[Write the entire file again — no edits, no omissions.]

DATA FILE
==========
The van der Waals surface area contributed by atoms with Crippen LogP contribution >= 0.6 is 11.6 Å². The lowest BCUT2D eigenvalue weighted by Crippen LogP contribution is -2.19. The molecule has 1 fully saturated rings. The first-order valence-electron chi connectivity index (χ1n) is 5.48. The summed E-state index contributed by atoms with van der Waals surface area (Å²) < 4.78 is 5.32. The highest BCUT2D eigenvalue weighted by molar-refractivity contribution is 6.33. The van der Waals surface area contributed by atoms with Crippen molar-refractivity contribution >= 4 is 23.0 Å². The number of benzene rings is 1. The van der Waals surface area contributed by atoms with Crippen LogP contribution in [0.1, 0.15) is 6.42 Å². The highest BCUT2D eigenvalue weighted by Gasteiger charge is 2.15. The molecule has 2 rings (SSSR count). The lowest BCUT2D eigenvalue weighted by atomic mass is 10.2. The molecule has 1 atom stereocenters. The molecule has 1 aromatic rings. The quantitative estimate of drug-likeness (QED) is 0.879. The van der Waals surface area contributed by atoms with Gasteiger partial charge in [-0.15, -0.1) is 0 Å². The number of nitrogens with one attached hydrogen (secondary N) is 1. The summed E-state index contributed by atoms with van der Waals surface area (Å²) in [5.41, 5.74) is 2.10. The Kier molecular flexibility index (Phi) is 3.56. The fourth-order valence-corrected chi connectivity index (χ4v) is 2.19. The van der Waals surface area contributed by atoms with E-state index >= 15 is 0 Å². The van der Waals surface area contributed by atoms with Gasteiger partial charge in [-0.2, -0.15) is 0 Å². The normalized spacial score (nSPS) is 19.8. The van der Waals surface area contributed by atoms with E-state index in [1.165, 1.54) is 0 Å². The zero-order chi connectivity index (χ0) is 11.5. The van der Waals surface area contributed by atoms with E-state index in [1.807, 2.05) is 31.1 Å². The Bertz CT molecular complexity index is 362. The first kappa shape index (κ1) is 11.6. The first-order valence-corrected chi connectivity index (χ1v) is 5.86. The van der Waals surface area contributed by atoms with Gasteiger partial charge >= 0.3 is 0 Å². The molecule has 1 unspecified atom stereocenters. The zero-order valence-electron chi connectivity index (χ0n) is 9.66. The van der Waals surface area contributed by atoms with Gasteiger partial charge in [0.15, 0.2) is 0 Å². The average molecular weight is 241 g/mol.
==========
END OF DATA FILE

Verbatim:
The van der Waals surface area contributed by atoms with Crippen LogP contribution >= 0.6 is 11.6 Å². The lowest BCUT2D eigenvalue weighted by Crippen LogP contribution is -2.19. The molecule has 1 fully saturated rings. The first-order valence-electron chi connectivity index (χ1n) is 5.48. The summed E-state index contributed by atoms with van der Waals surface area (Å²) < 4.78 is 5.32. The highest BCUT2D eigenvalue weighted by molar-refractivity contribution is 6.33. The van der Waals surface area contributed by atoms with Crippen molar-refractivity contribution >= 4 is 23.0 Å². The number of benzene rings is 1. The van der Waals surface area contributed by atoms with Crippen LogP contribution in [0.1, 0.15) is 6.42 Å². The highest BCUT2D eigenvalue weighted by Gasteiger charge is 2.15. The molecule has 2 rings (SSSR count). The lowest BCUT2D eigenvalue weighted by atomic mass is 10.2. The molecule has 1 atom stereocenters. The molecule has 1 aromatic rings. The quantitative estimate of drug-likeness (QED) is 0.879. The van der Waals surface area contributed by atoms with Gasteiger partial charge in [-0.15, -0.1) is 0 Å². The number of nitrogens with one attached hydrogen (secondary N) is 1. The summed E-state index contributed by atoms with van der Waals surface area (Å²) in [5.41, 5.74) is 2.10. The Kier molecular flexibility index (Phi) is 3.56. The fourth-order valence-corrected chi connectivity index (χ4v) is 2.19. The van der Waals surface area contributed by atoms with E-state index >= 15 is 0 Å². The van der Waals surface area contributed by atoms with Gasteiger partial charge in [-0.2, -0.15) is 0 Å². The normalized spacial score (nSPS) is 19.8. The van der Waals surface area contributed by atoms with E-state index in [1.165, 1.54) is 0 Å². The zero-order chi connectivity index (χ0) is 11.5. The van der Waals surface area contributed by atoms with E-state index in [1.807, 2.05) is 31.1 Å². The Bertz CT molecular complexity index is 362. The first kappa shape index (κ1) is 11.6. The first-order valence-corrected chi connectivity index (χ1v) is 5.86. The van der Waals surface area contributed by atoms with Gasteiger partial charge >= 0.3 is 0 Å². The molecule has 1 unspecified atom stereocenters. The zero-order valence-electron chi connectivity index (χ0n) is 9.66. The van der Waals surface area contributed by atoms with Gasteiger partial charge in [0.15, 0.2) is 0 Å². The average molecular weight is 241 g/mol.